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Womb transplant: Uterine transplant in works for 9 women, 'hope for pregnancy'

Womb transplant: Uterine transplant in works for 9 women, 'hope for pregnancy'
Womb transplant: Uterine transplant in works for 9 women, 'hope for pregnancy'
Photo File, PamsPlanet Blog

A womb transplant might sound impossible at first, but a uterine transfer project is indeed in the works on a trial basis for 9 women. It is believed that if successful, the transplant might serve as a true hope for pregnancy among many women desiring to have a child in the future. Web Pro News provides the latest on this incredible and still experimental fertility procedure this Tuesday, Jan. 14, 2014.

The womb transplant initiative isn’t that strange an idea when one considers all of the effective kidney, liver, and even heart transplants that are completed here in the U.S. and abroad each and every day. For women and aspiring mothers who are unable to have children because of partial hysterectomies, fertility complications, or even being born sans a uterus, there is a new and fledgling option: a uterine transfer. Experts state that if a female’s ovaries remain intact and they are able to produce eggs, women can still become pregnant by means of artificial insemination.

A majority of the 9 women taking part in the new trial for the womb transplant are around 30 years in age, and participating in the very first official venture to discover whether it is truly possible to transplant a human womb into a woman so they can in fact give birth to their very own children.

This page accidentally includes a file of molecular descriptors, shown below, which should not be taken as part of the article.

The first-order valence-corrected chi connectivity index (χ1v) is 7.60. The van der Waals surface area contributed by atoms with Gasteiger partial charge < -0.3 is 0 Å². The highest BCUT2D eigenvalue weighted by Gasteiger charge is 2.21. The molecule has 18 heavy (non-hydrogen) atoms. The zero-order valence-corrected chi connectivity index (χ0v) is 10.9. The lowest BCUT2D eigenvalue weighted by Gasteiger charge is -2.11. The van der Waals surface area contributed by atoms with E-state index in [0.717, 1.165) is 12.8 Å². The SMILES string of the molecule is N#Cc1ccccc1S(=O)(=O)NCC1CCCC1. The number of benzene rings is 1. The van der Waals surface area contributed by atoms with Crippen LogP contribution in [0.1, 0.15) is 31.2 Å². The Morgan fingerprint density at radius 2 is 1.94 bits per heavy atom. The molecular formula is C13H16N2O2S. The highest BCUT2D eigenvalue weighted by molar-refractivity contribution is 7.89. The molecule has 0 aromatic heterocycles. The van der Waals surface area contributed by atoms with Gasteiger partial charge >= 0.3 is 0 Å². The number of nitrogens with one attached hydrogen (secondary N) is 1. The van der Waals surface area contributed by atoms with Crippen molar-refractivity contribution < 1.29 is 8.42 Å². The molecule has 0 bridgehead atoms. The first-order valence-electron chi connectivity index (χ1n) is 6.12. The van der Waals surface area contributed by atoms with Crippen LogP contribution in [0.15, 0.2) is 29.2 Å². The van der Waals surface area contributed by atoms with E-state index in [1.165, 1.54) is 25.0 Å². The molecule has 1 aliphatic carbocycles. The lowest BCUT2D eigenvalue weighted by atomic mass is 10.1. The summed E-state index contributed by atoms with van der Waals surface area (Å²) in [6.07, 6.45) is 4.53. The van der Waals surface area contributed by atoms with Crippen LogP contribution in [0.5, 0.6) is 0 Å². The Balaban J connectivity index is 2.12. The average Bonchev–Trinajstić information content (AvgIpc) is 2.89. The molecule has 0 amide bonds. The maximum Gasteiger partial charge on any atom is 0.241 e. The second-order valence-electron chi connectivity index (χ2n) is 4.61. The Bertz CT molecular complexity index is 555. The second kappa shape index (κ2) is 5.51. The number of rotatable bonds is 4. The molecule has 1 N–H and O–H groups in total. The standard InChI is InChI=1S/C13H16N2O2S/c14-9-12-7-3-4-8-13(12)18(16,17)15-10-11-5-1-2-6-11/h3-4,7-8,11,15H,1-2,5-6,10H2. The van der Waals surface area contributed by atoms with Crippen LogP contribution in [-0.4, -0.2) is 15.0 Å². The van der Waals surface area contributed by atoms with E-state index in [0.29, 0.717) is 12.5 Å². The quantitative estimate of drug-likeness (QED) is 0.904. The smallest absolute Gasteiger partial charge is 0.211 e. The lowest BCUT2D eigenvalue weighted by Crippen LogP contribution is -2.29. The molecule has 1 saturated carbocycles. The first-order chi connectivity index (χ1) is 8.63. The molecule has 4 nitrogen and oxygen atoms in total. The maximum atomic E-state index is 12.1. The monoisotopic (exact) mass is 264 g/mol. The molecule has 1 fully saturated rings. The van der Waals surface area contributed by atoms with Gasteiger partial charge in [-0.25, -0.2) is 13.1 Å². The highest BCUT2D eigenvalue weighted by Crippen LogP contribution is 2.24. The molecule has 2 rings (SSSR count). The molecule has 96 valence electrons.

“Doctors in Turkey have already attempted a uterus transplant with Derya Sert that occurred in August 2011. They also successfully implanted an embryo from Sert’s own egg and she became pregnant. Sert’s pregnancy was terminated after 8 weeks when a heartbeat wasn’t detected.”

A Gothenberg University doctor, Dr. Mats Brannstrom, is a forefront leader on the new fertility project for a womb transplant. He thinks the technique will be successful, and could really help other women get pregnant on their own. Over 15,000 in the UK alone may benefit from the procedure, particularly for those born without a womb or a uterus with complications

“The 9 women in this latest transplant project were born without a uterus or had it removed because of cervical cancer,” noted the press release.

“This is a new kind of surgery,” Dr. Brannstrom concluded on this hope for pregnancy procedure. “We have no textbook to look at.”